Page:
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Video Monday: Agile Justin, Baby Elephant Robot, and More From ICRA 2014

We're back from the 2014 IEEE International Conference on Robotics and Automation (ICRA) in Hong Kong, and as always, there was a stupendous amount of incredible research that was presented across three days of conference and two days of workshops. We've already posted a bunch of cool stuff, and we've got more in the works, but for now, here's a stack of awesome research videos for you to have a look at.

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Cut the Cord: Mobile Robots Deliver Electricity to Your Appliances

Having to plug things into wall outlets is a recurring irritation of modern life. There are never enough of them, they're never where you need them to be, and when you do plug into one, you end up with tangles of cords strewn all over the floor.

Now Japanese researchers might have a solution, and it involves robots (of course). Their idea is to use autonomous mobile robots that deliver electricity to battery packs with outlets attached anywhere around the house, and they've built a proof-of-concept system to show how it would work.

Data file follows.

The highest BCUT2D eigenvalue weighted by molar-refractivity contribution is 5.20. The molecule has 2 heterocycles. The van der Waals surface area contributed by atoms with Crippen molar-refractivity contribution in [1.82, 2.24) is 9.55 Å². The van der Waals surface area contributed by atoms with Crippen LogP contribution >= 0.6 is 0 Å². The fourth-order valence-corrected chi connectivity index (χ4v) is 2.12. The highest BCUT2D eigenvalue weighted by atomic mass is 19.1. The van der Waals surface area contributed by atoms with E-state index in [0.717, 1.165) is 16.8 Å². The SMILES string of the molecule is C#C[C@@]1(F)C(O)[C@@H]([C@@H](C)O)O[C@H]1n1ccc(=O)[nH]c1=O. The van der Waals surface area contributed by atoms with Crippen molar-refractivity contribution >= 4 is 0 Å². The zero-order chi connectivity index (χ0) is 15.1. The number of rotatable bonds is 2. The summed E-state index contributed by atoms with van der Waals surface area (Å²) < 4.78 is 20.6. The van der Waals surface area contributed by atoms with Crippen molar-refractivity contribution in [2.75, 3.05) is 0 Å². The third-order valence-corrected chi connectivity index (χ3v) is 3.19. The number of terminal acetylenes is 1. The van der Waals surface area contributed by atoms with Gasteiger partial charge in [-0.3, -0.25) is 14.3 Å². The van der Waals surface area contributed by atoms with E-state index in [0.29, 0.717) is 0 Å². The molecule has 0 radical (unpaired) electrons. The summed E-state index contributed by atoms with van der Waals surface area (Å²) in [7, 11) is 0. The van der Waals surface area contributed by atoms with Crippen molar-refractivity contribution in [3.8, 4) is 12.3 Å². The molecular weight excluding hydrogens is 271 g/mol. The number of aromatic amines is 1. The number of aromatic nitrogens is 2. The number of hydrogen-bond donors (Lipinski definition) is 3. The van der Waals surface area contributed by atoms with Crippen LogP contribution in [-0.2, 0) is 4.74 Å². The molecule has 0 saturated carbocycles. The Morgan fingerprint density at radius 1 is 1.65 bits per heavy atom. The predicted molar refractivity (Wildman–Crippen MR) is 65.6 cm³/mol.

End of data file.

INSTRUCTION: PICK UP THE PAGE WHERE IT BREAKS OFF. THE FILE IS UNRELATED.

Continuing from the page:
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Meet Pepper, Aldebaran's New Personal Robot With an "Emotion Engine"

French robotics company Aldebaran unveiled today its newest robot, a friendly humanoid named Pepper that seems determined to make everyone smile. Pepper talks, gesticulates, and zips by on wheels. And it has an “emotion engine,” designed to understand how people are feeling and react accordingly.

Aldebaran built the robot for SoftBank, the Japanese telecom giant, which plans to start selling it to consumers in Japan next February for 198,000 yen, or about US $1,900. The robot will be produced by Taiwanese electronics manufacturer Foxconn, which makes iPhones and other Apple products.

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This Printable Lamp Can Fold Itself Up for You

Being able to print out a functional robot is a beautiful dream of cheap, accessible robotics for everyone. And right now, it's impossible.